THE YEAR WAS 2081, and everybody was finally equal. They weren’t only equal before God and the law. They were equal every which way. Nobody was smarter than anybody else. Nobody was better looking than anybody else. Nobody was stronger or quicker than anybody else. All this equality was due to the 211th, 212th, and 213th Amendments to the Constitution, and to the unceasing vigilance of agents of the United States Handicapper General.
So begins “Harrison Bergeron” by Kurt Vonnegut, English 3’s latest piece of short fiction. In fact, it is probably best described as a short, sharp shock of fiction. To see what I mean, I invite you to take an extra ten minutes and view the story for yourself at http://www.tnellen.com/westside/harrison.pdf. We wouldn’t want to be unequal in our understanding of the subject, now would we?
Several elements of “Harrison” intrigue me. First, it is an example of true satire, which should accomplish three things:
- Criticize an idea or behavior, not degrade an individual or group of persons
- Expose this human folly as a means of spurring change in the reader
- Provoke thought by causing the reader to question his previous assumptions
True satire is clever. True satire is deliberate. Too many news shows and social commentaries bill themselves as satirical, when they simply hide behind the term to justify poking fun at someone they don’t particularly like. Several years ago, I was so disappointed in one conservative commentator after he showed a photo of Helen Thomas, the oldest member of the White House Press Corps, and called her the “Wicked Witch of the West”. After receiving a slew of disparaging email from Republicans and Democrats alike, rightly criticizing him for mocking an old woman’s physical appearance, he replied, “Hey, it’s political satire… Can’t you all take a joke?”
Indeed, he has the freedom to act like a jerk on national television if he so chooses. Just don’t call it satire.
This story is also a teachable example of dark humor. This term has myriad definitions and morbid degrees of application, especially in what now passes for secular comedy. However, in the literary sense, students should not only recognize what it is but also recognize the heart behind those who revel in it. To be blunt, dark humor is funny only because the situation is not happening to you. While readers may readily snicker at a masked ballerina weighed down with sacks of bird shot, I am fairly sure that the beautiful, talented girl underneath all that hardware is not sharing in the joke.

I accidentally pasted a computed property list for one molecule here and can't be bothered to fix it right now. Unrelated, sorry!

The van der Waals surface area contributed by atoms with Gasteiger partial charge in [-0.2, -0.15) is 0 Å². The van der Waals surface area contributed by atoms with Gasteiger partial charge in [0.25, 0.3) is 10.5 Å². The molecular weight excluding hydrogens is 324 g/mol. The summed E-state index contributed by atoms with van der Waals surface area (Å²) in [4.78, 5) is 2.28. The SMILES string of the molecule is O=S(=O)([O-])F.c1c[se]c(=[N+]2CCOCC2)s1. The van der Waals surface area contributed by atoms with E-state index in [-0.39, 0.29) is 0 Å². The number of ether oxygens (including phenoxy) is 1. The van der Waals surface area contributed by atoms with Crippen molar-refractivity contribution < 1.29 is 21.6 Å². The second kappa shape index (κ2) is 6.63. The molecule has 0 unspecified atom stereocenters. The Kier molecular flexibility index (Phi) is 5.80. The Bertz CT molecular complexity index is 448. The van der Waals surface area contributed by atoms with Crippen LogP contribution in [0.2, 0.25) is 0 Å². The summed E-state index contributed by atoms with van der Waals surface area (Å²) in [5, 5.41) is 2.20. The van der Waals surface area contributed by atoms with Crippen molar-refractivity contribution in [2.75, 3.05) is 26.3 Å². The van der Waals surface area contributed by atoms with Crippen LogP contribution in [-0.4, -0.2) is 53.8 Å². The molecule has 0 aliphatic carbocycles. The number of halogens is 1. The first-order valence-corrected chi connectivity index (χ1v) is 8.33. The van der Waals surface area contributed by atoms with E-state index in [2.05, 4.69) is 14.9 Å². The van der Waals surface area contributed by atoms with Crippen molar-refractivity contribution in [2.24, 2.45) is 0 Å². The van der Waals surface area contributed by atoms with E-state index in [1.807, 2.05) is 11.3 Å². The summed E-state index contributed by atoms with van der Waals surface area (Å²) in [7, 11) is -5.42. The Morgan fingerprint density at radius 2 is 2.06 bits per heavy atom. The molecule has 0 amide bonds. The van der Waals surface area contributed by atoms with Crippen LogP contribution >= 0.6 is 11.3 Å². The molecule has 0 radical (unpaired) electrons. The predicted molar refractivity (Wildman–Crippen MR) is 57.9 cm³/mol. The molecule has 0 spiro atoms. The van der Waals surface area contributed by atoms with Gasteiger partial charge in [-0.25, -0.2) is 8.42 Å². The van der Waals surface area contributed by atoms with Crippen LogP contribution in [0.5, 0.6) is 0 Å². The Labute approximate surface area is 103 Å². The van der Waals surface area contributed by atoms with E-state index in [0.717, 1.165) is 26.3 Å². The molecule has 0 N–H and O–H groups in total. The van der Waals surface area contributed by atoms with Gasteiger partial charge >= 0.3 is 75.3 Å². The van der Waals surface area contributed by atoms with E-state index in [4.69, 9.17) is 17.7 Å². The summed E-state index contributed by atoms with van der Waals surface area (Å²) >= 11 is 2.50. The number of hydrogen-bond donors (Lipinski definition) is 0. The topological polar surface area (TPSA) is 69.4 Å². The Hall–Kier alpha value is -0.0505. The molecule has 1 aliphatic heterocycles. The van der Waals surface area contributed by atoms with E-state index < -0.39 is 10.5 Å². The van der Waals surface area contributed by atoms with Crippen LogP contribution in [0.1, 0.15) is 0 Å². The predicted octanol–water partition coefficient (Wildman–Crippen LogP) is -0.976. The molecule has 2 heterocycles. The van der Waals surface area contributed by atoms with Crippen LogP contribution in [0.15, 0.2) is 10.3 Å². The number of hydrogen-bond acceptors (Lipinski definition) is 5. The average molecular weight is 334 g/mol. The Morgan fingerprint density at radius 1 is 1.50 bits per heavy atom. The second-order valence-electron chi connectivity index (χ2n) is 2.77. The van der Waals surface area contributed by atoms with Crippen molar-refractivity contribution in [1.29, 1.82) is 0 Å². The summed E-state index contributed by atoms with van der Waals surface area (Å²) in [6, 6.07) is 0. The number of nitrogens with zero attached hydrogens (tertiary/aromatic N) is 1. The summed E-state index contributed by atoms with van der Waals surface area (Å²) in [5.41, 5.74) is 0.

Finally, one three-tiered theme in “Harrison Bergeron” is literally inescapable:
- Enforcing equality is hypocritical. Ask yourself, “Is everyone handicapped?” Those H-G men must think for more than twenty seconds at a time to come up with all those brilliant ideas for the handicaps. Exactly how many shots did it take for the Handicapper General to bring down her prey? So why doesn’t she wear glasses to correct her obviously excellent aim? Clearly, someone has to be unequal in order to keep the “equal” in line.
- Enforcing equality is absurd. To what lengths will a society go to prevent those less talented, less wealthy, and less attractive from feeling like “something the cat dragged in?” How far will the standards in education, performance, and intelligence have to fall to achieve this coveted equality? Would we want to live in a society like that? Would we even have a choice?
- Enforcing equality is treacherous. Dare I say it, evil. How much does one have to hate or fear his fellow man to devise such an intricate system, solely to keep him from reaching his God-given potential? Couch this concept in whatever terms you wish, but it still remains the sweet mask of slavery.
So much more we can discuss, beloved students. Please feel free to chime in with your thoughts.
Get it, chimes? Those who read the story appreciate that little pun.